Selling the C-Suite on the Value of Digital

Dec 12, 2016, 16:48 PM by Regina McGee


How do you talk to your organization’s leadership about the power of digital events to drive organizational goals? Three leading executives answered this question from the corporate, association and third-party perspectives during a session at PCMA Digital Experience Institute’s annual Virtual Edge Summit on November 11th.

Three key pieces of advice emerged:

1. It is a long-term engagement strategy. Too often digital events are deployed with the idea of immediate return on investment — a jump in revenue or in membership numbers, for example, said Deborah Long Sexton, president and CEO of the Professional Convention Management Association. The reality is “digital is a long game,” she said. “It’s not one-off, but part and parcel of the entire engagement strategy for the organization.”

As more and more associations necessarily shift from a member-only focus to a continuous engagement with both member and non-member, the value of digital as a strategic tool will grow, Sexton asserted. “People are time-deprived. They want information and education when it works for them. We need to provide that whether they are members or not, to remove the obstacles,” she said. “Digital events allows us to spread our educational brand to a much larger, global audience.”

Organizations can be much more strategic in designing tools, products and education to fit specific audiences using digital outreach, Sexton said. “It’s a big world out there and we want to touch more of it.” And if associations don’t step up to the plate, they can be sure that someone else will.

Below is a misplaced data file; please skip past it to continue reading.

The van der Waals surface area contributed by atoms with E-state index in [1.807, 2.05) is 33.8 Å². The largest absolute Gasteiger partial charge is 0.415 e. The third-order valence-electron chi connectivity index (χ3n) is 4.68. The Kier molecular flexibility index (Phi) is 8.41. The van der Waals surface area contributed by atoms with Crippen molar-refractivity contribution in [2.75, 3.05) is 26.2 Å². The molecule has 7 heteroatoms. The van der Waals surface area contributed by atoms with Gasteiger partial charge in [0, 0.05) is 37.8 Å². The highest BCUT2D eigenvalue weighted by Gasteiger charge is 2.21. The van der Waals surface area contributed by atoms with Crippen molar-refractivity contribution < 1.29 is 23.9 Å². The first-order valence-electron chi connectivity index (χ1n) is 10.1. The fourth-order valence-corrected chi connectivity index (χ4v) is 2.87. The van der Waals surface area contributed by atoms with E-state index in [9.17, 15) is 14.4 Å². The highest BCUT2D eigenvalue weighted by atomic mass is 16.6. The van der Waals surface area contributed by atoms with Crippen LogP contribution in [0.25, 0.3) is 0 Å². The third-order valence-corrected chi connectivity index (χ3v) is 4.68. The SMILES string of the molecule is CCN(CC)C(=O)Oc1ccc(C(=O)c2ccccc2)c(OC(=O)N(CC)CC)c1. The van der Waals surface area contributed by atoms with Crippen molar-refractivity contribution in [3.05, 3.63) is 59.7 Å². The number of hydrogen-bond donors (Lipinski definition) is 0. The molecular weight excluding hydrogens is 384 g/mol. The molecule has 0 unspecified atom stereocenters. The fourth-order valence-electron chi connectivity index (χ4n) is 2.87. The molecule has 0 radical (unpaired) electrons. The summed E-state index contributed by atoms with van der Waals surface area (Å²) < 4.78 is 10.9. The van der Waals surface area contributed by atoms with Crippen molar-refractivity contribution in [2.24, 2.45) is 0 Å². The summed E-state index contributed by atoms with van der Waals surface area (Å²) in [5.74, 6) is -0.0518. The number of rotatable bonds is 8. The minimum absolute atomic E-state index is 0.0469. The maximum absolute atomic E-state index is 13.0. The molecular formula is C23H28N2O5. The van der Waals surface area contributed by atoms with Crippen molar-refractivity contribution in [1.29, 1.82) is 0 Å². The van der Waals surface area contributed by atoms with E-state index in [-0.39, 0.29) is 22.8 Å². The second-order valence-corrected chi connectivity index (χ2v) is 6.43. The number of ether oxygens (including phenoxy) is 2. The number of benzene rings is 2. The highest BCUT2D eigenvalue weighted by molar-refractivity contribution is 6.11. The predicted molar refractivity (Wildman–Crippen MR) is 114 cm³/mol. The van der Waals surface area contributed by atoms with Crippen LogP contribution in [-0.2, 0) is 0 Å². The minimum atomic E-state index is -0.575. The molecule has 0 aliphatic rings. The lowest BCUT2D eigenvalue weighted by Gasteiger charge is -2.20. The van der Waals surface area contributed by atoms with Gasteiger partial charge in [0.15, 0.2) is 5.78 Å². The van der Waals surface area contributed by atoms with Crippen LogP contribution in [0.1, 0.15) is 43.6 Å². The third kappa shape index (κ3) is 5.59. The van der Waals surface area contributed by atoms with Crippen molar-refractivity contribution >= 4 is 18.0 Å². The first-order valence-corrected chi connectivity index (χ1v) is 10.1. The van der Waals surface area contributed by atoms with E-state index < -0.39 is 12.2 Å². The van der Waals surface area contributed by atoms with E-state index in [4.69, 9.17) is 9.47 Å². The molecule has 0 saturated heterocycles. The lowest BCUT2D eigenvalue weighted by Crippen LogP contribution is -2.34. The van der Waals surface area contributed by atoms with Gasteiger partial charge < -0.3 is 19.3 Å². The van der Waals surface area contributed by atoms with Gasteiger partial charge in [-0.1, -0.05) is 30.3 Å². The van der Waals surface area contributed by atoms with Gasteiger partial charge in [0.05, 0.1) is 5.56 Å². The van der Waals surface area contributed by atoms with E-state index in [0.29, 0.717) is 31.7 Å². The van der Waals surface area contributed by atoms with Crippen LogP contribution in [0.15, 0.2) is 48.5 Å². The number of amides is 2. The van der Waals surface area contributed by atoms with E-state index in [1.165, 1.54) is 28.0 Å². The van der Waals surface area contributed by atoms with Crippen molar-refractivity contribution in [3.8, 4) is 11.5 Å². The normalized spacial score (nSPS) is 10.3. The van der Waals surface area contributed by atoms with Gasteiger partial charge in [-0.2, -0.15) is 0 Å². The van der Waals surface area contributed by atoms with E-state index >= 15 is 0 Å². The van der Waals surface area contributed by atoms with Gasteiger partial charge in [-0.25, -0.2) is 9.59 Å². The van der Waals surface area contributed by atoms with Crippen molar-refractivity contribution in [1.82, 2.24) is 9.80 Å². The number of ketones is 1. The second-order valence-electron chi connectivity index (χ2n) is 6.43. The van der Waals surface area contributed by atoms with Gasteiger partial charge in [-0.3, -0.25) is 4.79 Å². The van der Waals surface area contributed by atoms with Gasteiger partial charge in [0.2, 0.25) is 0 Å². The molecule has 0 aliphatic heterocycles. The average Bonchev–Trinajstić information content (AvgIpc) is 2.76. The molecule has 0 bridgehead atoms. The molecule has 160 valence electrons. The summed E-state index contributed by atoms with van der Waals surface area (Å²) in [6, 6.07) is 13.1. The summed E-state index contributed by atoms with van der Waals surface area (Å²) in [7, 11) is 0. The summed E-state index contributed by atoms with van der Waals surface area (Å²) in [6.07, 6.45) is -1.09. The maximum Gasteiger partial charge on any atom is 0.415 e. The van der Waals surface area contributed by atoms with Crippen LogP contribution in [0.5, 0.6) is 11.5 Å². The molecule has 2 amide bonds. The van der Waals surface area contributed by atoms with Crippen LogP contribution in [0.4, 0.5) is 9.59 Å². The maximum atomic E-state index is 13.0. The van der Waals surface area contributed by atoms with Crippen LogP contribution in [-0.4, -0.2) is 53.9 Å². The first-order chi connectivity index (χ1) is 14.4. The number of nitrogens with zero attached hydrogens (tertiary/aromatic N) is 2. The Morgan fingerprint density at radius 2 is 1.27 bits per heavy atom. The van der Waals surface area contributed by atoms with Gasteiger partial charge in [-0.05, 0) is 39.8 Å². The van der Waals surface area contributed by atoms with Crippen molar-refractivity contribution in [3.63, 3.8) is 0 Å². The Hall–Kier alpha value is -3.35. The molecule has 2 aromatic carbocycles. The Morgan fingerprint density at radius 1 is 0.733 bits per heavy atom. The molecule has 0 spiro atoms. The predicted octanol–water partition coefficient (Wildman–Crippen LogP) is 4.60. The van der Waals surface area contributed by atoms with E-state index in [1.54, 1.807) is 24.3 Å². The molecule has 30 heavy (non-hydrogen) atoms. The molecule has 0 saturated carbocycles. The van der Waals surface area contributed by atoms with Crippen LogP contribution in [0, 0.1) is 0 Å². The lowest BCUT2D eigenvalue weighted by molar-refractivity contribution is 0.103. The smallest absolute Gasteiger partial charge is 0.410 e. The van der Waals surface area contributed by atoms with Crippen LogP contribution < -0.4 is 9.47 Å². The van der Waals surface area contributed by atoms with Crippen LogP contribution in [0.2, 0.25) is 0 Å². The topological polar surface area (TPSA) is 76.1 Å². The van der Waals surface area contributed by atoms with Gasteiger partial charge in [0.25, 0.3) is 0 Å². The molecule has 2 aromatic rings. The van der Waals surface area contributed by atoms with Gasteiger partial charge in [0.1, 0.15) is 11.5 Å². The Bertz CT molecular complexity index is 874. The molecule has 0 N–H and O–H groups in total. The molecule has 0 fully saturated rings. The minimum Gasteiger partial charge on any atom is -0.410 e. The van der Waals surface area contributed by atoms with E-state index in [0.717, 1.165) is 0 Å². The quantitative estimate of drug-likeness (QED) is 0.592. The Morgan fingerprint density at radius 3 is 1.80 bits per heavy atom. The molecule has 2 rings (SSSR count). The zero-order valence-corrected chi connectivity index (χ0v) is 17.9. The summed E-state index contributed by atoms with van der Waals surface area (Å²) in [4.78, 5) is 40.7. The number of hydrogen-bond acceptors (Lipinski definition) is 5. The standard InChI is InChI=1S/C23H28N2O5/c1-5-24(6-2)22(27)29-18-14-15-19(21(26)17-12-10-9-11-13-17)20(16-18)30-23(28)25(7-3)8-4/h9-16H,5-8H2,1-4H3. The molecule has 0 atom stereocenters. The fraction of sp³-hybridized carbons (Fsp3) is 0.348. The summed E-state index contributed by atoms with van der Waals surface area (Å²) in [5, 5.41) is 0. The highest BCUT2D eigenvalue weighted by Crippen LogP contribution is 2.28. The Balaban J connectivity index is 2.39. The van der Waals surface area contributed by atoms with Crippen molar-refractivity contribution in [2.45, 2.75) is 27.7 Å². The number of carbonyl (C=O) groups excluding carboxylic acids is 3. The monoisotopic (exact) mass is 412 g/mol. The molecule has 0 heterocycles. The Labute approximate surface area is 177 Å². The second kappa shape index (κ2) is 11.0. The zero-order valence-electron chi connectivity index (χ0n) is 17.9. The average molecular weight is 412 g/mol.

2. Define digital events as a tool, not a goal. Association execs often ask how they can implement digital into their conferences, when actually the question they should be asking is “how can digital help with our long-term goals?” shared Mathias Posch president and partner, International Conference Services, Ltd. The Canadian-based company has a track record of working with medical associations in creating global face-to-face and hybrid meetings.

When talking with medical association CEOs about digital, Posch stresses three key benefits that tie into long-term goals:

  • Gives associations the ability to “own” the education space in their focus area
  • Makes the world a smaller place in that it gives the association a global reach
  • Provides “just-in-time” education or information on topics of emerging or breaking-news interest, such as the Zika virus.

Digital platforms also provide a way to address thorny issues around compliance that medical associations increasingly must deal with. As an example, Pharma companies, which are now prohibited from giving gifts that are not education related, can buy access codes from the association for its CME digital libraries and give them as gifts to doctors. “It’s a virtual strategy that works on multiple levels to further the association’s long term goals,” Posch said.

3. Build a pilot program to open the door to bigger investment. Lisa Fingerhut is strategic engagement lead for the McDonald’s Corporation. Every two years the company holds a convention for franchises around the world in Orlando, Fla., drawing some 15,000 attendees — a fraction of the company’s global franchisees. The 2014 convention was the company’s first hybrid event, greatly extending the reach of the meeting. Since then the company has expanded its use of digital events, platforms and tools to “amplify our message and drive content out to the markets around the world,” Fingerhut said.

“People are eager for information that they can consume on demand. Start small and see what attendees like,” she advised, adding that it’s important to define event objectives that align with corporate goals. Once you have a track record of delivering success, “it’s easier to sell it up the chain to the C-suite.”

Regina McGee